Lithography Past Light's Limits

A new optical etching technique could lead to faster microchips.

The laws of physics dictate that traditional lenses can’t focus light onto a spot narrower than half the wavelength of the light. But converting the light into waves called plasmons can get around this limitation. Plasmonic lithography, which uses plasmon-generated radiation to carve physical features into a substrate, promises to revolutionize optical storage and computing, enabling ultradense DVDs and powerful microprocessors. Now, researchers at the University of California, Berkeley, have surmounted the biggest obstacle to plasmonic lithography by building a prototype that brings a plasmonic lens very close to the substrate.

As the lens flies: This simulation shows how air moves around a microscale bearing that’s the key component of a prototype device for a new kind of high-resolution optical lithography. The red lines show the flow of air around the device; color gradations from dark blue to red indicate air pressure, from low to high. Buoyed by air, the bearing keeps an array of lenses within 20 nanometers of a spinning disc coated with a light-sensitive chemical.

Led by Berkeley mechanical-engineering professors Xiang Zhang and David Bogy, the researchers created what they call a flying plasmonic lens, an array of light concentrators that passes over a surface at a height of only 20 nanometers. The light concentrators are concentric circles patterned onto a thin film of silver; illuminating them with a laser causes electrons on their surfaces to oscillate. The oscillating electrons in turn emit a type of radiation that’s more tightly focused than light passing through conventional optics would be, but it can travel only about 100 nanometers from the lens surface. So the Berkeley researchers mounted the lenses on a device that uses so-called air bearings: the shape of the device causes a cushion of air to form under it, holding the lenses about 20 nanometers from a surface. In the researchers’ prototype,described in a paper in Nature Nanotechnology, the bearing moves the lens array over a disc spinning at speeds of 4 to 12 meters per second, much as the arm on a turntable holds the needle over a record.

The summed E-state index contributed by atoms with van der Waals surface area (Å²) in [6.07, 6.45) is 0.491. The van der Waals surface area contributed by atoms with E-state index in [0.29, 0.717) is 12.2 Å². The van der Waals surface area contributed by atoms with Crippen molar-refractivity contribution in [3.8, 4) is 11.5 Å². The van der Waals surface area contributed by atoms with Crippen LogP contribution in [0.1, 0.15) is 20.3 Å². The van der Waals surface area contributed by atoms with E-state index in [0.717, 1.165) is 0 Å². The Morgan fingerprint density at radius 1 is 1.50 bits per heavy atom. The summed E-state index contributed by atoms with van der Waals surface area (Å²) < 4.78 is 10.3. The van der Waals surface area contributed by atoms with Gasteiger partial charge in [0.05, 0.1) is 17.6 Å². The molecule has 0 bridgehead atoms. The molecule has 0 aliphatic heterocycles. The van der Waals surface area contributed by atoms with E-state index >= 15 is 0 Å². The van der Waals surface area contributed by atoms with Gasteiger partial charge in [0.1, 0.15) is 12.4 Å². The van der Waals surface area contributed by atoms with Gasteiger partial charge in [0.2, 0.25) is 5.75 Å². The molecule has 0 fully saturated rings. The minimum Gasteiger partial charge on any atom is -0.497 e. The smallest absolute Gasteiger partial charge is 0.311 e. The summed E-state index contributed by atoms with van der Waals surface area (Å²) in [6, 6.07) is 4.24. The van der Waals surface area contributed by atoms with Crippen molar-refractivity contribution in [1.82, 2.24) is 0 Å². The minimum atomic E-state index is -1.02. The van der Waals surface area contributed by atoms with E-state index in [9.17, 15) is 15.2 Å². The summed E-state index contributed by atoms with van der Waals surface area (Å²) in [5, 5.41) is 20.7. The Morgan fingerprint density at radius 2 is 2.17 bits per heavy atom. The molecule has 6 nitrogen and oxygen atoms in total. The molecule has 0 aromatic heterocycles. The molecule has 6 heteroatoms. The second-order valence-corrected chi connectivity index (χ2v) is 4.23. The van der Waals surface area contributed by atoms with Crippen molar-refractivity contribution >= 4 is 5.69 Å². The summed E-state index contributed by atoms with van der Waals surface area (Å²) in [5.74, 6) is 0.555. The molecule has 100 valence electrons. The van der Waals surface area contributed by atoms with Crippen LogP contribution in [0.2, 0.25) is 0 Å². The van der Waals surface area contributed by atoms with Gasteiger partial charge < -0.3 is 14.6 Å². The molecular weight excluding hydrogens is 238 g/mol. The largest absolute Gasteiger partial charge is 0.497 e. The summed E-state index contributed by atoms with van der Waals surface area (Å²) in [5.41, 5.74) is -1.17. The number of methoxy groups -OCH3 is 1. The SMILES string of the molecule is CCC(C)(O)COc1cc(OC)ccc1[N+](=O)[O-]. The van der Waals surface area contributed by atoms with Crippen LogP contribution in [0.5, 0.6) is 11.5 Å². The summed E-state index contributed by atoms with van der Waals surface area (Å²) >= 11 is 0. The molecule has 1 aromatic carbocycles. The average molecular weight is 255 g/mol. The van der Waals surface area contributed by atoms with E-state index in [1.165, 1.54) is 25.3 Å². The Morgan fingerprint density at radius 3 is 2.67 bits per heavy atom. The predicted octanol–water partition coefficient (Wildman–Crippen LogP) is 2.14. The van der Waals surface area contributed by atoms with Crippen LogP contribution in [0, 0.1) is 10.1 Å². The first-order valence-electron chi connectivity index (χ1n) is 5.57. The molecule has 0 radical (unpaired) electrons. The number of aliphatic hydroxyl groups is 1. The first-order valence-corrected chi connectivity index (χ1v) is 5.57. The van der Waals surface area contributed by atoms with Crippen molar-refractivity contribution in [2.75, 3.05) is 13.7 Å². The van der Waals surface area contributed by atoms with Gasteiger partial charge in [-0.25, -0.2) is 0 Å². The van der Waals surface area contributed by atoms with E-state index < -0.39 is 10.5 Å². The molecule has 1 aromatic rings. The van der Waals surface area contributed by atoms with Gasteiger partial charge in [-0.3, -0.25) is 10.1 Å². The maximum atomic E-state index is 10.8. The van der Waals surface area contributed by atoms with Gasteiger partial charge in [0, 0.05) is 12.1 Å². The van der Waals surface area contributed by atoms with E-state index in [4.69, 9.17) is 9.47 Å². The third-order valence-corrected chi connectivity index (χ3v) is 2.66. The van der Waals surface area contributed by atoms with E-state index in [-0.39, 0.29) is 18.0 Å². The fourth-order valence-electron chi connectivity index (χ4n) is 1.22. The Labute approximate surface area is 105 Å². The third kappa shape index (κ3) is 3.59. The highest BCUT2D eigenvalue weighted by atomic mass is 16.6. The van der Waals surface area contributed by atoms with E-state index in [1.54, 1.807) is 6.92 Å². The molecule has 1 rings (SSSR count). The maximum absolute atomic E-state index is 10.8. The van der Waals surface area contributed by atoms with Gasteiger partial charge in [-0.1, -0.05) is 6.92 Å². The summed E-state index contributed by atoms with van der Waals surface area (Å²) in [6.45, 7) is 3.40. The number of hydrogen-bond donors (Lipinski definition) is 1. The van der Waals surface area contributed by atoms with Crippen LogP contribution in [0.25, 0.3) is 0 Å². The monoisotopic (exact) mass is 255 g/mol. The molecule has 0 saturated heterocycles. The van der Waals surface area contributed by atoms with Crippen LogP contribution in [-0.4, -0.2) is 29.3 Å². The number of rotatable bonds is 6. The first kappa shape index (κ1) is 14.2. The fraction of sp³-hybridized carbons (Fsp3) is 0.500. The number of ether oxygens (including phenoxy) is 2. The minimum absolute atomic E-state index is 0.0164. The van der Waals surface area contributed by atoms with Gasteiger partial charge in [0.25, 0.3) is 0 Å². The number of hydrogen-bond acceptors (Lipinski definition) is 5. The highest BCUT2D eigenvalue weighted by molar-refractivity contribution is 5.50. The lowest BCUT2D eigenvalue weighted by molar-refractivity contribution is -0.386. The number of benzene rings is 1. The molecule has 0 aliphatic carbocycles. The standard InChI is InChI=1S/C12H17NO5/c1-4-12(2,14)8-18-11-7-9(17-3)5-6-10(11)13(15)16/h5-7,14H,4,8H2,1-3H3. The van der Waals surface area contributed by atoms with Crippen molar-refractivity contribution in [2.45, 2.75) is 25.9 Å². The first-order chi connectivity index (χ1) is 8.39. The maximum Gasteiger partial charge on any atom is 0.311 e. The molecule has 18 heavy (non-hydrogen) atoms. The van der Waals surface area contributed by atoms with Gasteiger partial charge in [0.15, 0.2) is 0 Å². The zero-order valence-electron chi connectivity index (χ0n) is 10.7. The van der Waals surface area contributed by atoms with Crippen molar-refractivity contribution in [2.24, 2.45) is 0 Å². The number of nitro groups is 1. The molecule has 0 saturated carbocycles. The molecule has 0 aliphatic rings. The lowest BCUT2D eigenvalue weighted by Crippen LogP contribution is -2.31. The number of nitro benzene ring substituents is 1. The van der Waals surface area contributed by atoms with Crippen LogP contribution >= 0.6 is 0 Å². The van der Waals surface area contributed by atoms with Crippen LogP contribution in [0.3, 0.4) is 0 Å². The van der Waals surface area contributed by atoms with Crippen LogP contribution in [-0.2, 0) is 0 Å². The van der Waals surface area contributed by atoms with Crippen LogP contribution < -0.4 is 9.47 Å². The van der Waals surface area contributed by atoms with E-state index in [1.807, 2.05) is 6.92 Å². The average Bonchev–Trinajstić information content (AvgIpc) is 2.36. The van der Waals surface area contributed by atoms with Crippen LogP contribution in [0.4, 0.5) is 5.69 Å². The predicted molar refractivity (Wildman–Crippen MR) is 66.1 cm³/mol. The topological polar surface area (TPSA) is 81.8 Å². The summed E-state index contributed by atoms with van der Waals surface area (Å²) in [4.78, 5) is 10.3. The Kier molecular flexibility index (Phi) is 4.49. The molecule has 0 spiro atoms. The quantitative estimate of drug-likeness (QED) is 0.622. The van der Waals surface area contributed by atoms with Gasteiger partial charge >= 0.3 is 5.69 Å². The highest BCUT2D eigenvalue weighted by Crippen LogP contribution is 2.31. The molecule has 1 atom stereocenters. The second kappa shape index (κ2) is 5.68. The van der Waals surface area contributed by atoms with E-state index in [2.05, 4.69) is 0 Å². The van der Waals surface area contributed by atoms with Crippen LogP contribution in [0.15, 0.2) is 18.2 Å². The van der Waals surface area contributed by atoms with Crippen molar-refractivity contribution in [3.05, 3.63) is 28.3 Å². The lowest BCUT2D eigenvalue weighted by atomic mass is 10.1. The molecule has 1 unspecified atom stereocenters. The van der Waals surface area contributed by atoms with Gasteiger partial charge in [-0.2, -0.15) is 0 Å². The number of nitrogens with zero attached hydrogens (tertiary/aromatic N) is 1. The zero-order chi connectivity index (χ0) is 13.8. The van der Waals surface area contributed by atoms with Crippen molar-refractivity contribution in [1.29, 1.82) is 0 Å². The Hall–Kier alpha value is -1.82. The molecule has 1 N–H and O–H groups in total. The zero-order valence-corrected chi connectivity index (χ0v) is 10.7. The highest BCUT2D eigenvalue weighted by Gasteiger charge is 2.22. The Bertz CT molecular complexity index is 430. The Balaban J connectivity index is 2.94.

Kenneth Crozier, a professor of natural sciences at Harvard University, says that the Berkeley researchers’ use of the air bearing overcomes “one of the key technological challenges in plasmonics.” Over the past few years, Crozier and others have used plasmonics to concentrate light onto ever smaller spots, but they haven’t successfully addressed the practical issue of distance control. The Berkeley device, Crozier adds, also offers far faster scanning speeds than other devices do.

The speed and precision of the system is equivalent to flying a Boeing 747 two millimeters above the ground, says Zhang. Indeed, the design of the air bearing is in some ways analogous to the design of an airplane. A pair of pads on the bearing control roll; another pair control pitch, the equivalent of moving a plane’s nose up or down.

Plasmonic lithography is “a technology that bears looking at because we need better solutions for sub-20-nanometer lithography than we have today,” says John Hartley, director of the Advanced Lithography Center at the University of Albany’s College of Nanoscale Science and Engineering. In optical lithography, light shines through a mask–a type of stencil–onto a substrate, such as a silicon wafer, that’s coated with a light-sensitive chemical called a photoresist. The photoresist hardens where the light strikes it; elsewhere, it can be rinsed away, reproducing the pattern of the mask. It’s possible to make finer features by using shorter-wavelength light, but this approach quickly becomes impractical, says Zhang. Shorter-wavelength light has higher energy, and producing it requires expensive lasers or, in the case of extreme ultraviolet light, a synchrotron. Other technologies, such as electron beams, can etch very fine features without masks, but they’re slow. The Berkeley flying lens is much faster and will become faster still, says Zhang, when the number of plasmonic lenses in an array is increased from the current 16 to 100,000.

So far, the Berkeley researchers have demonstrated that they can use the technology to etch 80-nanometer lines. This is large compared with the best optical-lithography techniques currently in use. However, Zhang says, engineering the distance-control system was the hard part. Making the concentrators smaller, for example, will increase the technique’s resolution.

But higher-resolution light beams won’t do much good without a new generation of photoresists that can resolve features that are only five nanometers or so across; the photoresists on the market were designed to work with wider beams of light. Zhang says that he is currently collaborating with chemists to address this problem.

Zhang says that the air-bearing design could also enable other applications of plasmonics, particularly high-resolution imaging. “If we can print 50 nanometers, we can image 50 nanometers,” he says. The flying lenses could be used as probes for evaluating the quality of computer chips or for biological imaging, allowing biologists to watch processes unfolding in living cells at the molecular level.

Zhang is in the process of spinning out a company to develop the technology and has been contacted by major semiconductor companies, he says.

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